Men’s Tennis falls in indoor championships The No. 3 Ohio State men’s tennis team advanced to the championship match in the ITA National Team Indoors after defeating No. 2 Virginia, 4-1, Sunday, but fell to No. 1 USC, 4-3, in the final match. The loss was the Buckeyes’ first of the season as their record drops to 12-1 overall. OSU returns home to face Kentucky for a match scheduled for Feb. 25. Baseball’s Dezse named Big Ten Player of the Week Ohio State sophomore first baseman and pitcher Josh Dezse was named the Big Ten Player of the Week for his performance in the Big Ten/Big East Challenge. Dezse went 7-for-14 overall including a home run, five RBIs and four runs. In all three games Dezse had at least two hits as OSU won two out of the three contests. Many publications named Dezse a preseason first-team All-American. This is the third time in Dezse’s career that he’s been named the conference’s player of the week. The baseball team will travel to Atlanta, Ga., for a three-game series against No. 10 Georgia Tech this weekend. Spooner in contention for player of the year honors in women’s hockey Senior forward Natalie Spooner is one of 30 final candidates for the 2012 Patty Kazmaier Memorial Award, which is given to the top player in women’s college ice hockey. Spooner helped lead the Buckeyes to a 16-14-4 regular season record while averaging 0.94 goals per game. Men’s Lacrosse upsets No. 5 Denver The Ohio State men’s lacrosse team beat Denver, 10-9, Sunday to bring their record to 3-0 on the season. Junior attackman Logan Schuss had five goals in the contest which helped him earn ECAC Lacrosse League Offensive Player of the Week honors. Schuss has had at least one point in every game of his collegiate career. He has totaled 15 points and 10 goals on the season, which brings him to 123 points in his career. That total makes him 20th in Ohio State history. Dean earns Big Ten Co-Gymnast of the Week honors Junior gymnast Colleen Dean was named Big Ten Co-Gymnast of the Week along with Nebraska freshman Jessie DeZiel Monday. Dean won first place in the all-around competition in a dual meet with Denver Saturday. The team combined for a program record 197.625 points. The team next competes at home against Penn State Saturday at 4 p.m.read more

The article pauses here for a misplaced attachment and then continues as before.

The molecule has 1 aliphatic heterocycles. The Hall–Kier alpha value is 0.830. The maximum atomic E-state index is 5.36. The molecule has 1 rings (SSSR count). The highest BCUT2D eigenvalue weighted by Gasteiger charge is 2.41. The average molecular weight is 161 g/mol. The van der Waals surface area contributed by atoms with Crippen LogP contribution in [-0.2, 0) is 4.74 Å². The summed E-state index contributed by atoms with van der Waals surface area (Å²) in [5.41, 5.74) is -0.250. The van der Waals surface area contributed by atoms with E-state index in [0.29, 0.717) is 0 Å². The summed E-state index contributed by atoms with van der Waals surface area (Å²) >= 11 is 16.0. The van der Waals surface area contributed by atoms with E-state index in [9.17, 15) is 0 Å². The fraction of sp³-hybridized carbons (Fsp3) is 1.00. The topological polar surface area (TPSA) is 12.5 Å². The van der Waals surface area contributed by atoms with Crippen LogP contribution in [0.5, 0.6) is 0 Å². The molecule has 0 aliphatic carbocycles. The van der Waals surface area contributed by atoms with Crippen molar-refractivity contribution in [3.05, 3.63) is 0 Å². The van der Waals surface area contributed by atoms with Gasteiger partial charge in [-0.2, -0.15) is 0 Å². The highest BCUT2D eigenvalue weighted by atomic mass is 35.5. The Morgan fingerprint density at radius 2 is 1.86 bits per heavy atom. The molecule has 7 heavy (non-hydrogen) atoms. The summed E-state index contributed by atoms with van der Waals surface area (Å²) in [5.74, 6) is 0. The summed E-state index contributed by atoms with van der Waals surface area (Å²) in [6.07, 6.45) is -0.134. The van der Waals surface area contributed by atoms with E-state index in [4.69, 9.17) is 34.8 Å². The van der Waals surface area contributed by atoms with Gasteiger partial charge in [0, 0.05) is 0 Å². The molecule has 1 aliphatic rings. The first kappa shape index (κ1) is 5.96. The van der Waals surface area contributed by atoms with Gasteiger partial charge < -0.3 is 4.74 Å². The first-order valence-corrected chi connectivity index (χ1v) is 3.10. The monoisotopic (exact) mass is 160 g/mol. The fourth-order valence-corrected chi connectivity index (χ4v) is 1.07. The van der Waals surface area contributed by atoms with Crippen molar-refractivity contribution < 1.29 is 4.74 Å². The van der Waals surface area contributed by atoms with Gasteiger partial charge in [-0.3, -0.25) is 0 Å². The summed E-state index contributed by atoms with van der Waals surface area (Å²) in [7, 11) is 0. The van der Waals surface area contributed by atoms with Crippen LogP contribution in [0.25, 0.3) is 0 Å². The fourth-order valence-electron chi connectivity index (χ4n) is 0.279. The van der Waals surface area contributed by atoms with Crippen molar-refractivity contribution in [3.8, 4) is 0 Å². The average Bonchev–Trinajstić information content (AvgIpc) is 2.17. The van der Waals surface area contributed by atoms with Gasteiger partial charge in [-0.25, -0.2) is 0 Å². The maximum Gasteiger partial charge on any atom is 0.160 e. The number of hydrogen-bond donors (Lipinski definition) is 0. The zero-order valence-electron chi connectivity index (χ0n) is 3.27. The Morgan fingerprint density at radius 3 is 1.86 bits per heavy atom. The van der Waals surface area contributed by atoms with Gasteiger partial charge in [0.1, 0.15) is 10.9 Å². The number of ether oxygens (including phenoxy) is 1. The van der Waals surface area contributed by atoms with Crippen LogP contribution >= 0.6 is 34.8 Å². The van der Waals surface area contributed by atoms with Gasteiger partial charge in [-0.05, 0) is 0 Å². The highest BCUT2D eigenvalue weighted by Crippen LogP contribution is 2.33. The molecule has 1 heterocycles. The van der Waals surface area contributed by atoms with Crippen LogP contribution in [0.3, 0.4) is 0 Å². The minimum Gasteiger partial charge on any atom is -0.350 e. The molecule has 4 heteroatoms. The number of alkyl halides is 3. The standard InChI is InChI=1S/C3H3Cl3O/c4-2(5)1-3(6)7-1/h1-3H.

00:00 00:00 spaceplay / pause qunload | stop ffullscreenshift + ←→slower / faster ↑↓volume mmute ←→seek . seek to previous 12… 6 seek to 10%, 20% … 60% XColor SettingsAaAaAaAaTextBackgroundOpacity SettingsTextOpaqueSemi-TransparentBackgroundSemi-TransparentOpaqueTransparentFont SettingsSize||TypeSerif MonospaceSerifSans Serif MonospaceSans SerifCasualCursiveSmallCapsResetSave SettingsSAN DIEGO (KUSI) – Juice cleanses. Bone broth. Probiotics. Gluten-free. While the newest health trend may start with good intentions, the relatively new eating disorder known as ‘orthorexia’ involves obsessive behaviors or ‘food rules’ about what is healthy and what is not.By cutting back on too many food groups or excessively following any of these trends, people can develop orthorexia, which can mirror symptoms of anorexia, such as bone loss, anemia and slow heart rate.In accordance with National Eating Disorder Awareness Week, Anna Nguyen, Licensed Marriage & Family Therapist specializing in Eating Disorders at Sharp Mesa Vista Hospital, visited Good Morning San Diego to discuss what orthorexia is, why we are hearing about it more often, how to tell the difference between healthy eating and disordered eating, warning signs and what it can do to your health. KUSI Newsroom March 8, 2019 KUSI Newsroom, National Eating Disorder Awareness Week – Orthorexia Categories: Good Morning San Diego, Health, Local San Diego News FacebookTwitter Posted: March 8, 2019read more